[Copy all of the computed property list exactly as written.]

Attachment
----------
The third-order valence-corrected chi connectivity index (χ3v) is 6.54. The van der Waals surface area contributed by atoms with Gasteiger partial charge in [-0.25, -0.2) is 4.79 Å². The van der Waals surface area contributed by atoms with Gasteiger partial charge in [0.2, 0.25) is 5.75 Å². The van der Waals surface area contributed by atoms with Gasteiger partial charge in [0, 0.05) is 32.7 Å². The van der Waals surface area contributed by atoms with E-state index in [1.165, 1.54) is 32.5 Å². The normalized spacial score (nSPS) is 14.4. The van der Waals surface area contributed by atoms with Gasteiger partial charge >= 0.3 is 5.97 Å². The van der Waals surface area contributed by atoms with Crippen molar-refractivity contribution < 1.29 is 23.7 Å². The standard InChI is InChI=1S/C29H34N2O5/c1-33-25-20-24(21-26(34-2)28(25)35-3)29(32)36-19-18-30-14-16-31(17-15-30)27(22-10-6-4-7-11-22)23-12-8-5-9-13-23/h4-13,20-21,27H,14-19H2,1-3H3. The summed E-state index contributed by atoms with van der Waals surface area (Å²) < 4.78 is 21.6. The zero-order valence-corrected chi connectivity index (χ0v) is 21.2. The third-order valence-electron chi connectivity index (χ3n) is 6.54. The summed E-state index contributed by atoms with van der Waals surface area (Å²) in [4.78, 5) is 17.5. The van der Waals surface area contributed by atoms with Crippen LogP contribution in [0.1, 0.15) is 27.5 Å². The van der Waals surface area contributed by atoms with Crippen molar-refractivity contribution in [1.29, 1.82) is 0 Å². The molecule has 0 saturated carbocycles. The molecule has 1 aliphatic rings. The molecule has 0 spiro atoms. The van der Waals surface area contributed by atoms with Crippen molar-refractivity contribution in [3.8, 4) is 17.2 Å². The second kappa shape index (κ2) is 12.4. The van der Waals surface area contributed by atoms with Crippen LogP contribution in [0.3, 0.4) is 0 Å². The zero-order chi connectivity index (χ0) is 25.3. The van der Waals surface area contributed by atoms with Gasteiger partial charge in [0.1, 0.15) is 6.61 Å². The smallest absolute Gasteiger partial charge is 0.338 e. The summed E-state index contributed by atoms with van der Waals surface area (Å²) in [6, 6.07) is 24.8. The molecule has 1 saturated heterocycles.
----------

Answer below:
The third-order valence-corrected chi connectivity index (χ3v) is 6.54. The van der Waals surface area contributed by atoms with Gasteiger partial charge in [-0.25, -0.2) is 4.79 Å². The van der Waals surface area contributed by atoms with Gasteiger partial charge in [0.2, 0.25) is 5.75 Å². The van der Waals surface area contributed by atoms with Gasteiger partial charge in [0, 0.05) is 32.7 Å². The van der Waals surface area contributed by atoms with E-state index in [1.165, 1.54) is 32.5 Å². The normalized spacial score (nSPS) is 14.4. The van der Waals surface area contributed by atoms with Gasteiger partial charge >= 0.3 is 5.97 Å². The van der Waals surface area contributed by atoms with Crippen molar-refractivity contribution < 1.29 is 23.7 Å². The standard InChI is InChI=1S/C29H34N2O5/c1-33-25-20-24(21-26(34-2)28(25)35-3)29(32)36-19-18-30-14-16-31(17-15-30)27(22-10-6-4-7-11-22)23-12-8-5-9-13-23/h4-13,20-21,27H,14-19H2,1-3H3. The summed E-state index contributed by atoms with van der Waals surface area (Å²) < 4.78 is 21.6. The zero-order valence-corrected chi connectivity index (χ0v) is 21.2. The third-order valence-electron chi connectivity index (χ3n) is 6.54. The summed E-state index contributed by atoms with van der Waals surface area (Å²) in [4.78, 5) is 17.5. The van der Waals surface area contributed by atoms with Crippen LogP contribution in [0.1, 0.15) is 27.5 Å². The van der Waals surface area contributed by atoms with Crippen molar-refractivity contribution in [1.29, 1.82) is 0 Å². The molecule has 0 saturated carbocycles. The molecule has 1 aliphatic rings. The molecule has 0 spiro atoms. The van der Waals surface area contributed by atoms with Crippen molar-refractivity contribution in [3.8, 4) is 17.2 Å². The second kappa shape index (κ2) is 12.4. The van der Waals surface area contributed by atoms with Crippen LogP contribution in [0.3, 0.4) is 0 Å². The zero-order chi connectivity index (χ0) is 25.3. The van der Waals surface area contributed by atoms with Gasteiger partial charge in [0.1, 0.15) is 6.61 Å². The smallest absolute Gasteiger partial charge is 0.338 e. The summed E-state index contributed by atoms with van der Waals surface area (Å²) in [6, 6.07) is 24.8. The molecule has 1 saturated heterocycles.